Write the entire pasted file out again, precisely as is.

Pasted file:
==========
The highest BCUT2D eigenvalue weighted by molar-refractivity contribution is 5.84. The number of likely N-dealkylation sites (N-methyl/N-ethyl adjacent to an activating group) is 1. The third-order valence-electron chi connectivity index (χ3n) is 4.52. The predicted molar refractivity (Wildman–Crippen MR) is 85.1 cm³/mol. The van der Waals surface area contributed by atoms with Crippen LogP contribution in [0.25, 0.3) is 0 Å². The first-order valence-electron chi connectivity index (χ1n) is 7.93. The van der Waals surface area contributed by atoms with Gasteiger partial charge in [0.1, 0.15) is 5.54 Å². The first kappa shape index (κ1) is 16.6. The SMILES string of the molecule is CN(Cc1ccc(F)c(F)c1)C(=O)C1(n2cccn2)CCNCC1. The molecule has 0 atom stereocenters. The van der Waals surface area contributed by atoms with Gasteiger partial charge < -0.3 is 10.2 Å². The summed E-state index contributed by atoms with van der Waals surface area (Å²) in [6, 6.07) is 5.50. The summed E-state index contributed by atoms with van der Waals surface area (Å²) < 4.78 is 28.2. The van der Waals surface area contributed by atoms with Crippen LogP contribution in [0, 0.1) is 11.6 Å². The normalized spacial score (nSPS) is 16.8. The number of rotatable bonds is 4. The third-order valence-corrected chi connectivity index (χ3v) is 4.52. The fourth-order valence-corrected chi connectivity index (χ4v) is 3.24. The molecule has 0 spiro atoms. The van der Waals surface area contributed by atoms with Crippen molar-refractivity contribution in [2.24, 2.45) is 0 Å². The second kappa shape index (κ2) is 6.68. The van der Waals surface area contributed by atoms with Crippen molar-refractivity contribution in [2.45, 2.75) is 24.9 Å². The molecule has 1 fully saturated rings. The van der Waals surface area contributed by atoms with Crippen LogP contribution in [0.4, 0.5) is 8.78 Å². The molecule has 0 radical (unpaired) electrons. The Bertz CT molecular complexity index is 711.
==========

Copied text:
The highest BCUT2D eigenvalue weighted by molar-refractivity contribution is 5.84. The number of likely N-dealkylation sites (N-methyl/N-ethyl adjacent to an activating group) is 1. The third-order valence-electron chi connectivity index (χ3n) is 4.52. The predicted molar refractivity (Wildman–Crippen MR) is 85.1 cm³/mol. The van der Waals surface area contributed by atoms with Crippen LogP contribution in [0.25, 0.3) is 0 Å². The first-order valence-electron chi connectivity index (χ1n) is 7.93. The van der Waals surface area contributed by atoms with Gasteiger partial charge in [0.1, 0.15) is 5.54 Å². The first kappa shape index (κ1) is 16.6. The SMILES string of the molecule is CN(Cc1ccc(F)c(F)c1)C(=O)C1(n2cccn2)CCNCC1. The molecule has 0 atom stereocenters. The van der Waals surface area contributed by atoms with Gasteiger partial charge < -0.3 is 10.2 Å². The summed E-state index contributed by atoms with van der Waals surface area (Å²) in [6, 6.07) is 5.50. The summed E-state index contributed by atoms with van der Waals surface area (Å²) < 4.78 is 28.2. The van der Waals surface area contributed by atoms with Crippen LogP contribution in [0, 0.1) is 11.6 Å². The normalized spacial score (nSPS) is 16.8. The number of rotatable bonds is 4. The third-order valence-corrected chi connectivity index (χ3v) is 4.52. The fourth-order valence-corrected chi connectivity index (χ4v) is 3.24. The molecule has 0 spiro atoms. The van der Waals surface area contributed by atoms with Crippen molar-refractivity contribution in [2.24, 2.45) is 0 Å². The second kappa shape index (κ2) is 6.68. The van der Waals surface area contributed by atoms with Crippen molar-refractivity contribution in [2.45, 2.75) is 24.9 Å². The molecule has 1 fully saturated rings. The van der Waals surface area contributed by atoms with Crippen LogP contribution in [0.4, 0.5) is 8.78 Å². The molecule has 0 radical (unpaired) electrons. The Bertz CT molecular complexity index is 711.